Teen years best time to find your purpose, says new author, 15
Young people are losing themselves in social media and failing to think about their future, and for someone hoping to find their purpose and passion, the best time to start is right now. This is the advice Ntando Makwela hopes to share. And he should know.
Having just published his first book at the tender age of 15, it is also a motto for his own life.
Makwela, who lives in Johannesburg but whose family originates from Port Elizabeth, authored and self-published The Dynamic Kid: 9 Keys to unlock your future.
The book is aimed at providing guidance to young people hoping to achieve greatness in their future careers.
“The book is all about finding your purpose, and the best time to start is when you are young,” Makwela said.
“I saw a void among teenagers. The previous generation worked hard and knew their roles in [society], but now there are young people who would rather be alone and spend time on social media than use that time to better themselves.”
Makwela, who says he reads a lot and gained the knowledge to write the book from attending various business seminars, was especially inspired to write by Robert Kiyosaki, author of Rich Dad Poor Dad.
“Writing was something I always wanted to do, but [Kiyosaki’s book] inspired me to write about what I’ve learned.”
He started writing late in 2015, and when he completed his first draft in 2016, he spent another year on editing.
“My biggest challenges were procrastination and getting the book exactly right. I had to restart it eight or nine times, and once when it was nearly completed I deleted everything and started [from scratch] to make sure I get the message right.”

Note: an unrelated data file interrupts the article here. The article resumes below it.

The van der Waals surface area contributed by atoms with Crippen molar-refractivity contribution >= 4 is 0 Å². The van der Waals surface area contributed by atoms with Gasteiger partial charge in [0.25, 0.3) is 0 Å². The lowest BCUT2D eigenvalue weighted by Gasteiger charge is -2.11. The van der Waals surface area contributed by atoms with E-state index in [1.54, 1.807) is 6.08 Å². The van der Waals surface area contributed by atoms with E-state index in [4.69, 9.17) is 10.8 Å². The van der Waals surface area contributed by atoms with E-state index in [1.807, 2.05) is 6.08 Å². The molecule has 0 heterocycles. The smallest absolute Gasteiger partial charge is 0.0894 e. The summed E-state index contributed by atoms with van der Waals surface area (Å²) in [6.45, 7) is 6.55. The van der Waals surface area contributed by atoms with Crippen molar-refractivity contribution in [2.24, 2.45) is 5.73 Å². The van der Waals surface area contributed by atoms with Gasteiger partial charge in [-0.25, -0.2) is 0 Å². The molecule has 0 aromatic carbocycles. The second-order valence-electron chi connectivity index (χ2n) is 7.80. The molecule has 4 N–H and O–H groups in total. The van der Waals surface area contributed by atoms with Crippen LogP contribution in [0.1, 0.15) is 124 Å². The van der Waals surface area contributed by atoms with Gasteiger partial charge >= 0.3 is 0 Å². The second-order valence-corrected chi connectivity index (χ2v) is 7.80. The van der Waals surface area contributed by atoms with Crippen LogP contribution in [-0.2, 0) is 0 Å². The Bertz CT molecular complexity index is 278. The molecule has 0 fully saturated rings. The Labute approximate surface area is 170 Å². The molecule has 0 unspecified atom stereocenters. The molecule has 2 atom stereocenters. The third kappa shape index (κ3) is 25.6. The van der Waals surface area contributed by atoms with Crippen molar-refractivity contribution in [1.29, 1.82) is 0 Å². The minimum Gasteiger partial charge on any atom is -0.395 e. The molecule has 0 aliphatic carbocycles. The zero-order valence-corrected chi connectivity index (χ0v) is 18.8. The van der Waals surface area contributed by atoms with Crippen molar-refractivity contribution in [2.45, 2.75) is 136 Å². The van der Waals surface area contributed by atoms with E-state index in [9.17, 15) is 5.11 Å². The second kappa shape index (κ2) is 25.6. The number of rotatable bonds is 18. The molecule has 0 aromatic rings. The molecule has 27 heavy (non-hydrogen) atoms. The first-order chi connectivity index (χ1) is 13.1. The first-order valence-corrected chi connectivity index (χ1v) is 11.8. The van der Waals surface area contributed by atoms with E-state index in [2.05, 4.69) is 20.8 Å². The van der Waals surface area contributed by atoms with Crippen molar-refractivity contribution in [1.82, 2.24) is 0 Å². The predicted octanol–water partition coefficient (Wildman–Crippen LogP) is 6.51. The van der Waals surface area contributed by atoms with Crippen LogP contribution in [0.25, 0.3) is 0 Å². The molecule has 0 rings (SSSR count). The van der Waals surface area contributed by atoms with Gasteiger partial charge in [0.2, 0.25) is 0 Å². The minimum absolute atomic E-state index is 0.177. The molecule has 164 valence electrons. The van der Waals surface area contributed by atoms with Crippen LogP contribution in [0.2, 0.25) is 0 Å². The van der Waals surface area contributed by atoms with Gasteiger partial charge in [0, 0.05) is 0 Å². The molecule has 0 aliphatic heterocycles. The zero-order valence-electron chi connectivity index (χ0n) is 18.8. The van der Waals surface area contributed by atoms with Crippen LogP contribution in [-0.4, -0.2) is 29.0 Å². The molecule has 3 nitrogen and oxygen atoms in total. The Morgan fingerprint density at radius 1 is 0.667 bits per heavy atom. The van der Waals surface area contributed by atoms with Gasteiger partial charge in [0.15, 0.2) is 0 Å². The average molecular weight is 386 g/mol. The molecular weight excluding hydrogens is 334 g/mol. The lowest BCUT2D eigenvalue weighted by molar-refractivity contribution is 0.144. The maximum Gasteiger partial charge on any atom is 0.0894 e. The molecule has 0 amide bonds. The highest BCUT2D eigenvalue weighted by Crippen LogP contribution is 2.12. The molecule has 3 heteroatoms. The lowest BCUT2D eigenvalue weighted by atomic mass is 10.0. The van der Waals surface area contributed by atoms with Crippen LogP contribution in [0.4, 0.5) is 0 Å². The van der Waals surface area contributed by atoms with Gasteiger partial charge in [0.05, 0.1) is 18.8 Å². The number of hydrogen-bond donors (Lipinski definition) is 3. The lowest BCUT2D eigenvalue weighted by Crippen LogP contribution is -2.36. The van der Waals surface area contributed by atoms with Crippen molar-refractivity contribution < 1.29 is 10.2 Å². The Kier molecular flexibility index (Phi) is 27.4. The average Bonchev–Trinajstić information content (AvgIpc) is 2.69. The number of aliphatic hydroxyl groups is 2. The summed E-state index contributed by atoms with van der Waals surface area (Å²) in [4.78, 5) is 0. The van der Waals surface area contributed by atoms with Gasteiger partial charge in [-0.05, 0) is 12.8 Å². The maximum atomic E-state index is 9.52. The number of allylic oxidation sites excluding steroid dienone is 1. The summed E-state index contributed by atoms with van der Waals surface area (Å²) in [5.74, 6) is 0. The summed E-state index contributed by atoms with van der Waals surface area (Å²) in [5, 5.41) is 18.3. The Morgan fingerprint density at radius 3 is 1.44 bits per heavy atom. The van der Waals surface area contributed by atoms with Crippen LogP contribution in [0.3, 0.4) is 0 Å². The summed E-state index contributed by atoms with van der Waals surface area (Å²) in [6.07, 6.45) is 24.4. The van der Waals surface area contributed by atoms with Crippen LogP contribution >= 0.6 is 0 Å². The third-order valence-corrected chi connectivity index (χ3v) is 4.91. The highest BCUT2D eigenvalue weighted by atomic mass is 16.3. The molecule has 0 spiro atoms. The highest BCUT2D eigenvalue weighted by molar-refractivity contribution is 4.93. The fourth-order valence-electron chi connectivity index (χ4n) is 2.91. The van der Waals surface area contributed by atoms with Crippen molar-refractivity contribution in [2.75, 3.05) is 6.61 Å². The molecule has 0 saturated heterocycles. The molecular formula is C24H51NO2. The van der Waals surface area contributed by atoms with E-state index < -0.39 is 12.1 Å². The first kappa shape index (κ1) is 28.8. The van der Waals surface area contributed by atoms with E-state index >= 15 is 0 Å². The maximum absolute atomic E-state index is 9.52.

His father, Mandla, said he was relieved when his son finished the book.
“It has been a long journey,” Mandla said.
Still, Makwela does not plan to rest – he rather wants to follow his own advice.
“Self-development is one of the most important ideas of the book – and that you can use your talent to change lives.
“I use my free time in the holidays and I’m always busy. As much time as I can make, I use.”
For now, his main focus is matriculating from the Nova Pioneer school in Johannesburg, where he will be in Grade 10 this year, after which he plans to study quantum and nuclear physics.
“I also want to continue writing, because I love expressing myself [in that way], and I want to start my own business and reach out to others without resources to help them [on their journey].”
Makwela does not think his youthfulness limits any of these goals.
“I encountered a lot of resistance, especially from my peers, who never thought of writing a book like this. People don’t always see that you can learn from anyone, and there are some who say I’ve never had a job.
“They are right, but if you have knowledge, it is best to share it.
“I don’t think age is a factor [or] an indication of competence.”
Nova Pioneer headmaster Gavin Esterhuizen seems to agree.
“It comes as no surprise that Ntando has managed to get his book published at such a young age,” Esterhuizen writes in the foreword of Makwela’s book.
“He has set high expectations for himself and the advice he offers on purpose, self-development, talent and belief are all relevant and powerful.”